Steve Verduzco played baseball at Notre Dame and was drafted by the Houston Astros in the fourth round of the 1993 amateur draft.
He played in their farm system for three years before leaving to raise a family.
At age 49, Steve Verduzco laughed: “I’m still young enough that I can throw batting practice and can run around a little bit. It’s getting less every year.”
Nick Verduzco said he is thankful for the opportunity to share the experience with both generations.
“To work with my dad and grandpa every day, especially having such a season like last year, and with all their baseball knowledge is great,” Nick said.
“They are also setting an example as a role model.”
However, the father-son coaching styles are not at all the same.
“My grandpa is more level-headed and calmer,” his grandson said. “He sets a really good tone, making sure we’re always keeping our faith and baseball intertwined.
“My dad does more the approach part of the game, coaches third base. He has a good feel as to what’s going on in game situations.”
Besides coaching, Smiley Verduzco is a spiritual leader of the team.
He borrows from the book “The Soul of a Team” by former NFL coach Tony Dungy.
“S is for selflessness,” Smiley Verduzco said. “O is for ownership; take ownership of what you do in school and on the field. U is for unity. We come together, and L is for the larger community.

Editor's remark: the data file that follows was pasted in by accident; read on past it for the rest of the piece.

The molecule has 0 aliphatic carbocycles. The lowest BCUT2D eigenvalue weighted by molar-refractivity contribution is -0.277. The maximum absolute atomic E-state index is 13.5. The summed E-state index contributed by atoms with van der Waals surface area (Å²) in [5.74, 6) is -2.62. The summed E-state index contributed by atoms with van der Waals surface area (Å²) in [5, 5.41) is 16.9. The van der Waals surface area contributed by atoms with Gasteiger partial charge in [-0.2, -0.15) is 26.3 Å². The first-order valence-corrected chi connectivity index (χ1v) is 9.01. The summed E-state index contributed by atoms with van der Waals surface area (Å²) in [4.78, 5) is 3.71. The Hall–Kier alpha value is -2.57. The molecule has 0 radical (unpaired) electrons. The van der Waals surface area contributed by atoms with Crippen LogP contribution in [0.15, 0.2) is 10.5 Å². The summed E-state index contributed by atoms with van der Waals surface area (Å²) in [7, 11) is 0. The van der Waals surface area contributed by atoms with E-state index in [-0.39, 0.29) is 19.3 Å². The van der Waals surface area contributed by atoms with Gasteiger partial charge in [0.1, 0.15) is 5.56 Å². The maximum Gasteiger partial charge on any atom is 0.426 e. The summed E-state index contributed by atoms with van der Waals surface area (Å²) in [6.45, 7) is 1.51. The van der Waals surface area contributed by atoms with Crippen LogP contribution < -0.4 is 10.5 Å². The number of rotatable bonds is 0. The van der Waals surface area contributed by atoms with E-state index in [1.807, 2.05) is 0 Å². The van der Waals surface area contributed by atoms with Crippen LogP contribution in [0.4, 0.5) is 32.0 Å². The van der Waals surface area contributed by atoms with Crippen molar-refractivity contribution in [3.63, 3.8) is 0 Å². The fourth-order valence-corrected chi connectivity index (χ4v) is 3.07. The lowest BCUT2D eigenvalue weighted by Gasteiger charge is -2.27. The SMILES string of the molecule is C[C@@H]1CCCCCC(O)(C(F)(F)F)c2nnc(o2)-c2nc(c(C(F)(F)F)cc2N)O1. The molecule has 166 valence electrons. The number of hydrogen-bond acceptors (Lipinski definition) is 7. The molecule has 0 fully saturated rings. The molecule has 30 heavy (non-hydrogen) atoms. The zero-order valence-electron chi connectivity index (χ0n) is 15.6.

“We play for the archdiocese, we play for Hackett, for all the teachers in school, all the students in school. We represent ourselves on the field for that community.”
He also said faith is an important component of the team.
“We pray before every practice and game, and afterwards,” he said. “It’s such a special place because there’s that element in faith and trust in Jesus that brings them together.”
Chips on the shoulder
Despite graduating four top players, the team is even more motivated this season.
“Last year, we were unranked in the preseason state rankings and ended up winning it all,” Nick Verduzco said. “This year, we’re ranked third in the state.
“It seems like we lost a lot, but we returned a lot, as well. No pressure, a lot of motivation, just fuel.”
Brice Brown backed up that feeling.
“We always have a chip on our shoulder and this year is no different, even after winning states,” he said.
Practice began Monday and the coaches will get a look at the new team during its first game March 23.